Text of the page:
Disseminating messages of peace and beauty is at the gist of his works, yet spectators from all cultures are not obliged to decipher the intricacies of the letters weaving these images. The beauty of calligraffiti according to him is like music; it roams the world and penetrates through walls without the imperative use of mind. Nevertheless, when the intended message is deciphered viewers experience another level of connectedness to universal meaning. eL Seed succeeded through this method to create a dialogue with the viewers and to confront stereotypes on Arabic culture.

el Seed transmits his own experience though calligraffiti as a French citizen living in the Suburbs of Paris and belonging to the younger generation of the French-Maghrebin. He uses this style to challenge the existing narrative around Arab and Islamic culture in Europe.  He resorts to his personal experience as an artist of Maghrebin background. He recalls that in one of the festivals on street art in France, he was asked to draw on a wall his calligraffiti. Just as he embarked on drawing on the designated wall, the person living in the house objected fiercely when he found out that the artist is about to use Arabic language. As a result, el Seed withdrew from the festival only to be called-on again to draw on the wall facing the house of the man who originally objected to the use of Arabic calligraphy. Remembering that the message he portrays is that of bringing cultures together in an atmosphere of love and harmony where a healthy dialogue is nurtured, el Seed concluded the ordeal by drawing the phrase “Open your Heart”.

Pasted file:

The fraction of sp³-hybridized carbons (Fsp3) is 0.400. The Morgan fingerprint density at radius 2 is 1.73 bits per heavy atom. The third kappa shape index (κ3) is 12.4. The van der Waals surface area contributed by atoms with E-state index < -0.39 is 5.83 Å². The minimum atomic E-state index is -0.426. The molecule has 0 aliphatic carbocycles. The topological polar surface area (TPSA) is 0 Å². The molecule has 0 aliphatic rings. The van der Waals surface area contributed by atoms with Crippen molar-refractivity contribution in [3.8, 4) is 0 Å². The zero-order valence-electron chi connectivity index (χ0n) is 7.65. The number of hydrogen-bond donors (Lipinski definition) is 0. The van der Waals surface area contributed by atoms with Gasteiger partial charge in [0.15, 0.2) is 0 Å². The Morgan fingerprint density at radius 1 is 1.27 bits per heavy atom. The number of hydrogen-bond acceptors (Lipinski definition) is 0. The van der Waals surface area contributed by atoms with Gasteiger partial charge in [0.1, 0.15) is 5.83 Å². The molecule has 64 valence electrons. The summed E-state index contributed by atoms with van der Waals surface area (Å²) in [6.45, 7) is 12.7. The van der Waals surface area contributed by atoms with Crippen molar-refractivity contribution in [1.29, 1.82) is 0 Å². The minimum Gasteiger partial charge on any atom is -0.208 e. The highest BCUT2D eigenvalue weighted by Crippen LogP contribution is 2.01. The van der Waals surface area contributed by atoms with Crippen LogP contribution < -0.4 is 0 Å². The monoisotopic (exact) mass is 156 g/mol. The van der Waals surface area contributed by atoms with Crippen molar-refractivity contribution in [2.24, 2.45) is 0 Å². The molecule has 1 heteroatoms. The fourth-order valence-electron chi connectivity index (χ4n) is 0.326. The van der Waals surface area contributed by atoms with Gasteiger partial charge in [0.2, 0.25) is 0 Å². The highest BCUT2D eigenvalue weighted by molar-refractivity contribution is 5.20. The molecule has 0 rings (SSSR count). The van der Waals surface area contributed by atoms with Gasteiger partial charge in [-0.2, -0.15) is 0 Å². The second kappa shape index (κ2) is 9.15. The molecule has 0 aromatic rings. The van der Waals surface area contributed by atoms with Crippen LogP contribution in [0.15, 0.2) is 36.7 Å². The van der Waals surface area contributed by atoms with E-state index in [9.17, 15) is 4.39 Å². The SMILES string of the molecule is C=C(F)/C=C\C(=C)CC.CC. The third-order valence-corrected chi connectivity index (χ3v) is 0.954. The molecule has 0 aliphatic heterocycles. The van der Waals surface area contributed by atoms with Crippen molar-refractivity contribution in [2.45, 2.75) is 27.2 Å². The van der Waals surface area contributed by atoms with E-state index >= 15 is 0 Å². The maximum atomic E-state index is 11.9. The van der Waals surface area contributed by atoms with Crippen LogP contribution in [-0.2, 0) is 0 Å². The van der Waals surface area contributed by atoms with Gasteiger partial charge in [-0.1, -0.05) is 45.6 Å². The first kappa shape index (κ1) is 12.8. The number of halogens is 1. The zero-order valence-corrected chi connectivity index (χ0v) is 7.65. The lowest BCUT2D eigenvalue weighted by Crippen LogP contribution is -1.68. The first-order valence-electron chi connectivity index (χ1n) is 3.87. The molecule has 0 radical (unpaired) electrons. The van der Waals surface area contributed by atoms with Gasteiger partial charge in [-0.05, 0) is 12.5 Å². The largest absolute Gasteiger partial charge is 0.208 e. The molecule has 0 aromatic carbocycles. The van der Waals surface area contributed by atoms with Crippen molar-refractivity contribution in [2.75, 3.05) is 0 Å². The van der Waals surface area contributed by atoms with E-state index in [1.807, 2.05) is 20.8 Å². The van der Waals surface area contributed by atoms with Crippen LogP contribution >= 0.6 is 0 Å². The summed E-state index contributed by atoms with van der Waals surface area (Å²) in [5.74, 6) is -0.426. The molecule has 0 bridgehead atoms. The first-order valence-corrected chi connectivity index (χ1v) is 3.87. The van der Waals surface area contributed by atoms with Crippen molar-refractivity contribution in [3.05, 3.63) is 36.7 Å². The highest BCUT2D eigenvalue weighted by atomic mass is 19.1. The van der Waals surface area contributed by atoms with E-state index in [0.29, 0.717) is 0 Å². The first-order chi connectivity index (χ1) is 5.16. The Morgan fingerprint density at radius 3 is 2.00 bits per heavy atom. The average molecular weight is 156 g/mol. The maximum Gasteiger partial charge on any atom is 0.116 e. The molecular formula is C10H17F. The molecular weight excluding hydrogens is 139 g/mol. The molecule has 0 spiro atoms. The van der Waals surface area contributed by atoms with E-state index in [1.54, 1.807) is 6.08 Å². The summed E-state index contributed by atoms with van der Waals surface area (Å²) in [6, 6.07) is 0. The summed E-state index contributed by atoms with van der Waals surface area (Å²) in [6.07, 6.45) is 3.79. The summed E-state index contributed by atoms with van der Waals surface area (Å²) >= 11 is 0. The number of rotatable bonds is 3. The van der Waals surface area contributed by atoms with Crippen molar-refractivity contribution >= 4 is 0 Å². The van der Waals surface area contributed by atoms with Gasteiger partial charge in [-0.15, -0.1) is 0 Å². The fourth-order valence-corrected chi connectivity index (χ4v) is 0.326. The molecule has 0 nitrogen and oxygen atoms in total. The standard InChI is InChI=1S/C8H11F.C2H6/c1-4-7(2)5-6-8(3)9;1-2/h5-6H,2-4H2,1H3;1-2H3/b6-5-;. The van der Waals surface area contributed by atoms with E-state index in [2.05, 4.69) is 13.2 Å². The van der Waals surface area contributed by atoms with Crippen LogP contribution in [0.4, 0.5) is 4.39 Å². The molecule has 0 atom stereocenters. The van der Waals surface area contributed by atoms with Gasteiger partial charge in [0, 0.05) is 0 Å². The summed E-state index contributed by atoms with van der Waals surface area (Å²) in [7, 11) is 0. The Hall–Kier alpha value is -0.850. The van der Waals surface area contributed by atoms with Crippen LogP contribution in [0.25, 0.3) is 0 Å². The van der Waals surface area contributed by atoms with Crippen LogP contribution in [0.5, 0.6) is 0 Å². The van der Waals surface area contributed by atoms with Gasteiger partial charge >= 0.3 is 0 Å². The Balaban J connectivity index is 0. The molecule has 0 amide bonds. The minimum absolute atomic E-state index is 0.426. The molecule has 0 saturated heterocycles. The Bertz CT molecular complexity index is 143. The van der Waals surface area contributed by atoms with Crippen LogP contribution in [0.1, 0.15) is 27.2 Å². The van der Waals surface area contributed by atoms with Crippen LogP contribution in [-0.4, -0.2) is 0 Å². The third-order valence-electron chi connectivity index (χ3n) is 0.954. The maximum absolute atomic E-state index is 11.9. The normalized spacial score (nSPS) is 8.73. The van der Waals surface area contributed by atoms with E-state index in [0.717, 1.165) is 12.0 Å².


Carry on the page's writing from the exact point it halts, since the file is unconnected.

eL Seed’s art circulates all around the world, from the Favelas of Rio to the slums of Cape Town, to the Pont des Arts in Paris to the Minaret of Jara Mosque in his hometown of Gabes in Tunisia.

Most recently he created a sprawling mural in the Manshiyat Naser neighborhood of Cairo that spans 50 buildings and can only be viewed from a local mountaintop. Intending to honor the historic garbage collectors of the Manshiyat Naser neighborhood, the piece reads, "Anyone who wants to see the sunlight clearly needs to wipe his eyes first."